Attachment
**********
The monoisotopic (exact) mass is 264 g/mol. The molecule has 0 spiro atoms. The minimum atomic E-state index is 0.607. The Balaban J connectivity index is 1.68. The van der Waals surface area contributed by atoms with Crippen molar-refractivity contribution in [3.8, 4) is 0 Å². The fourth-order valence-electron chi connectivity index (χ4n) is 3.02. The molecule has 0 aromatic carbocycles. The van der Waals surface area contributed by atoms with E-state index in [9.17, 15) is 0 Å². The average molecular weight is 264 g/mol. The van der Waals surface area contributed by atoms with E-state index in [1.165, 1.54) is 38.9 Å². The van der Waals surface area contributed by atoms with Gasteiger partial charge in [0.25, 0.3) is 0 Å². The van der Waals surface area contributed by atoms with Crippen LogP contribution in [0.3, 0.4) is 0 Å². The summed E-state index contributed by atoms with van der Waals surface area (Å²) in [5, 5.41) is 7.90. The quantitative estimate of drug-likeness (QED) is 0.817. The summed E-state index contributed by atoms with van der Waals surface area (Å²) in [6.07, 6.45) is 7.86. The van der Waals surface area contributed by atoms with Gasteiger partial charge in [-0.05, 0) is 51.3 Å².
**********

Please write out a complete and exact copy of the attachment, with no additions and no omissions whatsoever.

The monoisotopic (exact) mass is 264 g/mol. The molecule has 0 spiro atoms. The minimum atomic E-state index is 0.607. The Balaban J connectivity index is 1.68. The van der Waals surface area contributed by atoms with Crippen molar-refractivity contribution in [3.8, 4) is 0 Å². The fourth-order valence-electron chi connectivity index (χ4n) is 3.02. The molecule has 0 aromatic carbocycles. The van der Waals surface area contributed by atoms with E-state index in [9.17, 15) is 0 Å². The average molecular weight is 264 g/mol. The van der Waals surface area contributed by atoms with E-state index in [1.165, 1.54) is 38.9 Å². The van der Waals surface area contributed by atoms with Gasteiger partial charge in [0.25, 0.3) is 0 Å². The van der Waals surface area contributed by atoms with Crippen LogP contribution in [0.3, 0.4) is 0 Å². The summed E-state index contributed by atoms with van der Waals surface area (Å²) in [5, 5.41) is 7.90. The quantitative estimate of drug-likeness (QED) is 0.817. The summed E-state index contributed by atoms with van der Waals surface area (Å²) in [6.07, 6.45) is 7.86. The van der Waals surface area contributed by atoms with Gasteiger partial charge in [-0.05, 0) is 51.3 Å².